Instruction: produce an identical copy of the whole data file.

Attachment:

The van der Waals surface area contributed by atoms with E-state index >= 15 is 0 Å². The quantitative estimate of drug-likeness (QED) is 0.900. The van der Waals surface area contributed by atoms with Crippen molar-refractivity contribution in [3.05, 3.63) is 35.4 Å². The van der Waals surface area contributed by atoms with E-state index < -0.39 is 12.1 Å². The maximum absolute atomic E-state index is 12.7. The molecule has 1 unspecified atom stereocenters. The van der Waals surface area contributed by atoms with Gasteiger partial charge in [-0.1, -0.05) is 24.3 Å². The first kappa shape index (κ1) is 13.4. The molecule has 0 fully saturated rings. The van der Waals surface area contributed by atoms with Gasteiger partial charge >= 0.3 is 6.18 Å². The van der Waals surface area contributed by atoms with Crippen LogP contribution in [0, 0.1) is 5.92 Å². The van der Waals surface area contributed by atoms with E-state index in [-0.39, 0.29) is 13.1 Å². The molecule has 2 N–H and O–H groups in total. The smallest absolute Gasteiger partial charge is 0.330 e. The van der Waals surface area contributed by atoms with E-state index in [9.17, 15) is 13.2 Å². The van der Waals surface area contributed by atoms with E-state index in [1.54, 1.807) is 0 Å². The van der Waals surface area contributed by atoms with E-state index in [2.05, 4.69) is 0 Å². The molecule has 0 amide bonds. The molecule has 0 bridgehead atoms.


The van der Waals surface area contributed by atoms with E-state index >= 15 is 0 Å². The quantitative estimate of drug-likeness (QED) is 0.900. The van der Waals surface area contributed by atoms with Crippen molar-refractivity contribution in [3.05, 3.63) is 35.4 Å². The van der Waals surface area contributed by atoms with E-state index < -0.39 is 12.1 Å². The maximum absolute atomic E-state index is 12.7. The molecule has 1 unspecified atom stereocenters. The van der Waals surface area contributed by atoms with Gasteiger partial charge in [-0.1, -0.05) is 24.3 Å². The first kappa shape index (κ1) is 13.4. The molecule has 0 fully saturated rings. The van der Waals surface area contributed by atoms with Gasteiger partial charge >= 0.3 is 6.18 Å². The van der Waals surface area contributed by atoms with Crippen LogP contribution in [0, 0.1) is 5.92 Å². The van der Waals surface area contributed by atoms with E-state index in [-0.39, 0.29) is 13.1 Å². The molecule has 2 N–H and O–H groups in total. The smallest absolute Gasteiger partial charge is 0.330 e. The van der Waals surface area contributed by atoms with E-state index in [9.17, 15) is 13.2 Å². The van der Waals surface area contributed by atoms with E-state index in [1.54, 1.807) is 0 Å². The van der Waals surface area contributed by atoms with E-state index in [2.05, 4.69) is 0 Å². The molecule has 0 amide bonds. The molecule has 0 bridgehead atoms.